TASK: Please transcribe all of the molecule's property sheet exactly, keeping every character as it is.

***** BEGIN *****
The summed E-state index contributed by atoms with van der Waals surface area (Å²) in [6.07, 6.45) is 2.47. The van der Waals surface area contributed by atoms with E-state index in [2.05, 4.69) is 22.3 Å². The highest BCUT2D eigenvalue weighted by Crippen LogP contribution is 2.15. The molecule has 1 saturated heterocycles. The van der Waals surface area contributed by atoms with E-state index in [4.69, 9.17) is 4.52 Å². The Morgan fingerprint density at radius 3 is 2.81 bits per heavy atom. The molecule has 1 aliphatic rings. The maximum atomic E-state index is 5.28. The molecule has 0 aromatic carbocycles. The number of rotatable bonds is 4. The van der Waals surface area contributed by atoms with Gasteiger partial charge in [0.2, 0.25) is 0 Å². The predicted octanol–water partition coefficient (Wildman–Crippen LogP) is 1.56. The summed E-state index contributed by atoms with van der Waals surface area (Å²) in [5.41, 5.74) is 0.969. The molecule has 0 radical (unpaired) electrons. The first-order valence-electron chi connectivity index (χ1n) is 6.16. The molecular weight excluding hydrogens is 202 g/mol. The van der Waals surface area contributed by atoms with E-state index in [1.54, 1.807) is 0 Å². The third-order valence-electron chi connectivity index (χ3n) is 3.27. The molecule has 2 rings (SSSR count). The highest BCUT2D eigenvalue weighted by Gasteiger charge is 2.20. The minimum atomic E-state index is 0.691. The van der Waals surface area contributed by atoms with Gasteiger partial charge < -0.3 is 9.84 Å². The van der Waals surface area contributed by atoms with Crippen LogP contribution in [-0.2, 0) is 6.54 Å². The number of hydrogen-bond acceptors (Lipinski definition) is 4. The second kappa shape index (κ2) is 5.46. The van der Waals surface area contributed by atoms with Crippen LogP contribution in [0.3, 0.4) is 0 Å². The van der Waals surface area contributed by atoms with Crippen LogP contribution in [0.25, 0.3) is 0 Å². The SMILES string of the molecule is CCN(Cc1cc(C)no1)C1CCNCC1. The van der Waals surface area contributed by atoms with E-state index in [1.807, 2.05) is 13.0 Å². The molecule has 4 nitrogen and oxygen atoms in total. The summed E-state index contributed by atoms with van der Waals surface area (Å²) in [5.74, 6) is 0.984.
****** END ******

The summed E-state index contributed by atoms with van der Waals surface area (Å²) in [6.07, 6.45) is 2.47. The van der Waals surface area contributed by atoms with E-state index in [2.05, 4.69) is 22.3 Å². The highest BCUT2D eigenvalue weighted by Crippen LogP contribution is 2.15. The molecule has 1 saturated heterocycles. The van der Waals surface area contributed by atoms with E-state index in [4.69, 9.17) is 4.52 Å². The Morgan fingerprint density at radius 3 is 2.81 bits per heavy atom. The molecule has 1 aliphatic rings. The maximum atomic E-state index is 5.28. The molecule has 0 aromatic carbocycles. The number of rotatable bonds is 4. The van der Waals surface area contributed by atoms with Gasteiger partial charge in [0.2, 0.25) is 0 Å². The predicted octanol–water partition coefficient (Wildman–Crippen LogP) is 1.56. The summed E-state index contributed by atoms with van der Waals surface area (Å²) in [5.41, 5.74) is 0.969. The molecule has 0 radical (unpaired) electrons. The first-order valence-electron chi connectivity index (χ1n) is 6.16. The molecular weight excluding hydrogens is 202 g/mol. The van der Waals surface area contributed by atoms with E-state index in [1.54, 1.807) is 0 Å². The third-order valence-electron chi connectivity index (χ3n) is 3.27. The molecule has 2 rings (SSSR count). The highest BCUT2D eigenvalue weighted by Gasteiger charge is 2.20. The minimum atomic E-state index is 0.691. The van der Waals surface area contributed by atoms with Gasteiger partial charge < -0.3 is 9.84 Å². The van der Waals surface area contributed by atoms with Crippen LogP contribution in [-0.2, 0) is 6.54 Å². The number of hydrogen-bond acceptors (Lipinski definition) is 4. The second kappa shape index (κ2) is 5.46. The van der Waals surface area contributed by atoms with Crippen LogP contribution in [0.3, 0.4) is 0 Å². The van der Waals surface area contributed by atoms with Crippen LogP contribution in [0.25, 0.3) is 0 Å². The SMILES string of the molecule is CCN(Cc1cc(C)no1)C1CCNCC1. The van der Waals surface area contributed by atoms with E-state index in [1.807, 2.05) is 13.0 Å². The molecule has 4 nitrogen and oxygen atoms in total. The summed E-state index contributed by atoms with van der Waals surface area (Å²) in [5.74, 6) is 0.984.